By Elizabeth Zakaim
A group of students sat around a table trying to develop a voice command option for Google’s virtual reality headset. Some planned on working on the project for 24 hours straight. They refused to give up until they had completed the task at hand.
This is just one example of the technological progress showcased at the College’s annual hackathon, HackTCNJ.
“HackTCNJ is a 24-hour event where students from colleges around the area come to create their own software projects, then present them to judges at the end to win prizes,” said senior computer science major Brandon Gottlob, who helped organize the event. “It’s less of a competitive event and more a time where people can socialize, collaborate and learn about programming and computing.”
The hackathon took place this past weekend in various rooms throughout the Education Building. Hackers took their places on the morning of Saturday, Feb. 27, and continued until the next morning on Sunday, Feb. 28.
Junior computer science major Graham Roberts is part of the team that worked on virtual reality (VR) during the hackathon.
“VR works by projecting two images to each eye, enhanced by a plastic lens in the cardboard so it surrounds your field of vision,” Roberts said. “I wanted to use VR from the get-go and I figured an easy way to do that is with something simple, like a notepad. Then I wanted to make the notes generated hands-free, using voice commands.”
At the center of the table was a Google cardboard virtual reality viewer. A person could insert a mobile device into the viewer, which was attached to a hat. The person wearing the viewer could then see a panoramic shot of any scene he or she wished.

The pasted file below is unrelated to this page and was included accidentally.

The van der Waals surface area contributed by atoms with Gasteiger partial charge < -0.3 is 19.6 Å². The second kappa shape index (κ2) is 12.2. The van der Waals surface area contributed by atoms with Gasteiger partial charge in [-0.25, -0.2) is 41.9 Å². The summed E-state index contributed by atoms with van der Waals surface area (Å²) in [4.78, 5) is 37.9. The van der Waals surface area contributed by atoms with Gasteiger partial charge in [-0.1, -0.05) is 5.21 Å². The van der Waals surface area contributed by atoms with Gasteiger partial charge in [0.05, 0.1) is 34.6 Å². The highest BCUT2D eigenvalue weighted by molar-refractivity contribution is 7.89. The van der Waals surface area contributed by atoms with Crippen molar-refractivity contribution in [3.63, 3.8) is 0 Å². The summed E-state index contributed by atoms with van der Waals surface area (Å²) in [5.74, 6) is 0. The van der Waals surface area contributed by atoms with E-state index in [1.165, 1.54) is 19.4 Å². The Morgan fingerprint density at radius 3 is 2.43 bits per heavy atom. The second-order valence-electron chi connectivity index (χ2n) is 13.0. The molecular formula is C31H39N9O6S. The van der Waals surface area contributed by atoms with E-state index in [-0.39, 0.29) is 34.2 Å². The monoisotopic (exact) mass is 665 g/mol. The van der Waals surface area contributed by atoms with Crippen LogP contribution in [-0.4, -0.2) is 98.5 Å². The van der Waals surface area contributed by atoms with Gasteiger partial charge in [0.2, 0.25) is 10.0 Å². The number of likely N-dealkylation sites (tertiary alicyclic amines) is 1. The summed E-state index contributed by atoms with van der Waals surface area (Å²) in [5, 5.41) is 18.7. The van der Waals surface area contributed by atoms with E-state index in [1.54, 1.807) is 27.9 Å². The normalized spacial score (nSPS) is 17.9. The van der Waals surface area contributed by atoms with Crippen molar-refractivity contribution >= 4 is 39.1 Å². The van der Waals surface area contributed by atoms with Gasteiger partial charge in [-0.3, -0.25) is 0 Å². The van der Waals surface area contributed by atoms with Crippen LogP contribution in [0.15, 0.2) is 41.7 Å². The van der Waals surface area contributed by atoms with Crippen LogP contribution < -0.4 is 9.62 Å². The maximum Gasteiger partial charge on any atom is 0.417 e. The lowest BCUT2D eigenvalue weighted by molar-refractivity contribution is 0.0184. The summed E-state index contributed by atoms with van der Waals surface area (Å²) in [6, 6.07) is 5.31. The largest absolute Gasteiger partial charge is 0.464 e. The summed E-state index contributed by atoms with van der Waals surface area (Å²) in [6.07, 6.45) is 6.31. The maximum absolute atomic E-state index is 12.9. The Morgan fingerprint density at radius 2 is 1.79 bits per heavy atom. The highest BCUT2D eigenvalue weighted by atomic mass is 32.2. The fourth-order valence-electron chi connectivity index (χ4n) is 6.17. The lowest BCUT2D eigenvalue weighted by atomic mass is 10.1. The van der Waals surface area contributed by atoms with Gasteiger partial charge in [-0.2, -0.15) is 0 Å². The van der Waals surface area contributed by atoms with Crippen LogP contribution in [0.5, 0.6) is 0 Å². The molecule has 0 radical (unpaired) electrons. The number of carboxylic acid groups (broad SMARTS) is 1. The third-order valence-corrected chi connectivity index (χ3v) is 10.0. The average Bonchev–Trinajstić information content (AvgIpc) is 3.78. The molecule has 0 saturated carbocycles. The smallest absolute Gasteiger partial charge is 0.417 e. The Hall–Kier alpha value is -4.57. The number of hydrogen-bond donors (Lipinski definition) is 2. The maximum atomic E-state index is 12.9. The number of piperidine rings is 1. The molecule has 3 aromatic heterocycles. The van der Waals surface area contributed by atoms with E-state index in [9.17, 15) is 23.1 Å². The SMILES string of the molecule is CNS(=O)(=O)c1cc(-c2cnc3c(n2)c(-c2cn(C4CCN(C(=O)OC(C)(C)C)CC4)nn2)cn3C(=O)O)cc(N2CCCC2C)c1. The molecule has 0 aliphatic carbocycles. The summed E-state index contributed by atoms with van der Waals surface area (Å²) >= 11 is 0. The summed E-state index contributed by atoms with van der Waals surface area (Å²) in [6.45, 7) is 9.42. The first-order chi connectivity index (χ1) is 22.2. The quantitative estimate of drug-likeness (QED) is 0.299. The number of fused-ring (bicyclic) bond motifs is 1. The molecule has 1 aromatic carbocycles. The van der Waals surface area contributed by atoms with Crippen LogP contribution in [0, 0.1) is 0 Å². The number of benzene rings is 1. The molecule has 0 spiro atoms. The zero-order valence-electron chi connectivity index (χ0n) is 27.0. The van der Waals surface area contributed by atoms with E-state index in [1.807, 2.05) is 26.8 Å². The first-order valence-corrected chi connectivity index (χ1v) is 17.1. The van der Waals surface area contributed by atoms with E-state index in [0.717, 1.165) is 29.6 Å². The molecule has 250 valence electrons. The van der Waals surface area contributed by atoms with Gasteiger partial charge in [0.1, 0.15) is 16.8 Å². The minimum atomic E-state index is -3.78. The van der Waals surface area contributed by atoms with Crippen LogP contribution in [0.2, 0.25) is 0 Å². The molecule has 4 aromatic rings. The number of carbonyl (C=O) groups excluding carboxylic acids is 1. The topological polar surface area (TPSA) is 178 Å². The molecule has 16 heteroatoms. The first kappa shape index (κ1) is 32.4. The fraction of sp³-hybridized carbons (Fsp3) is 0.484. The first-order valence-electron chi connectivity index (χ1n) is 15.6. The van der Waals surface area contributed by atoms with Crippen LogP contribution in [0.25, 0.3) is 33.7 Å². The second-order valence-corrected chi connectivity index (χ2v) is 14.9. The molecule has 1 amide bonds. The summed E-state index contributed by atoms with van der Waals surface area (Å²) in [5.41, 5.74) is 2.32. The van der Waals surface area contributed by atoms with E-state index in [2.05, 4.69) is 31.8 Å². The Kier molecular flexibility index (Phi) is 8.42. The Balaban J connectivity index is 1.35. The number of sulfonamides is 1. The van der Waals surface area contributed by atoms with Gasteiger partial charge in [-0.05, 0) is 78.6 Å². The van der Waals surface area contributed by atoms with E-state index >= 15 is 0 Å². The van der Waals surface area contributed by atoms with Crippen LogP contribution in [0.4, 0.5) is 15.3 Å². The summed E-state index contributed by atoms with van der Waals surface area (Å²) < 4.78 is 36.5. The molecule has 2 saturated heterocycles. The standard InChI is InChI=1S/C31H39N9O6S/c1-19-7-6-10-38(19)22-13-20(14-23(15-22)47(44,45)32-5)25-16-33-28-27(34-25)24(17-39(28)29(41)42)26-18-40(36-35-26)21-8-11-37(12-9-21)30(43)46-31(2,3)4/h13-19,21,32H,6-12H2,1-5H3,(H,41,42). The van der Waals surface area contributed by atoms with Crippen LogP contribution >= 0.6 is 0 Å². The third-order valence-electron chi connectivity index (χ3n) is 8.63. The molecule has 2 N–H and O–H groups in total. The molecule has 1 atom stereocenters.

Akshaya Dinesh is a sophomore in high school who heard about the hackathon through Facebook and helped out with the virtual reality for the day. Even though she is still in high school, Akshaya is already skilled with computer science and says she plans to major in the discipline while in college. Members of her group were confident in their hacking abilities and hoped to win a small prize at the end of the day, such as a free keyboard or headphone set.
The hackathon is sponsored by various technological companies, such as Linode, which provided free web servers for all hackers present at the event. Community advocate for Linode, Mark Korsak, attended the event and worked as a mentor for students during their creative process.
According to Korsak, this year’s judges were looking for the best first-time hacker who was able to develop an innovative product that would serve the greater good. The prizes up for grabs included a Playstation 4 and a starter kit for Arduino computer hardware.
Some students were in it for the friendly competition and prizes, whereas others came out to enjoy the time to work on private assignments and socialize with others.
“I have heard of the hackathon before, but I never really considered going because I thought it was more for computer science majors,” junior interactive multimedia major Jamie Fonzino said. “I thought it would involve really intense coding, a skill that I am still in the process of learning, but my friend told me that the whole event was really laid back and that anyone could just show up to hang out and have a good time.”
Whether or not they were there to win a prize, everyone at HackTCNJ had a good time. The event maintained an energizing and infectious atmosphere and the best part of the day was the overall experience, according to those who attended the event.
“The best part is how relaxed of an environment it is,” Roberts said. “Every other time I’m coding, it’s either a personal project that I work really slowly on or a frantic homework assignment. The hackathon is a laid back place for me to write meaningful code quickly.”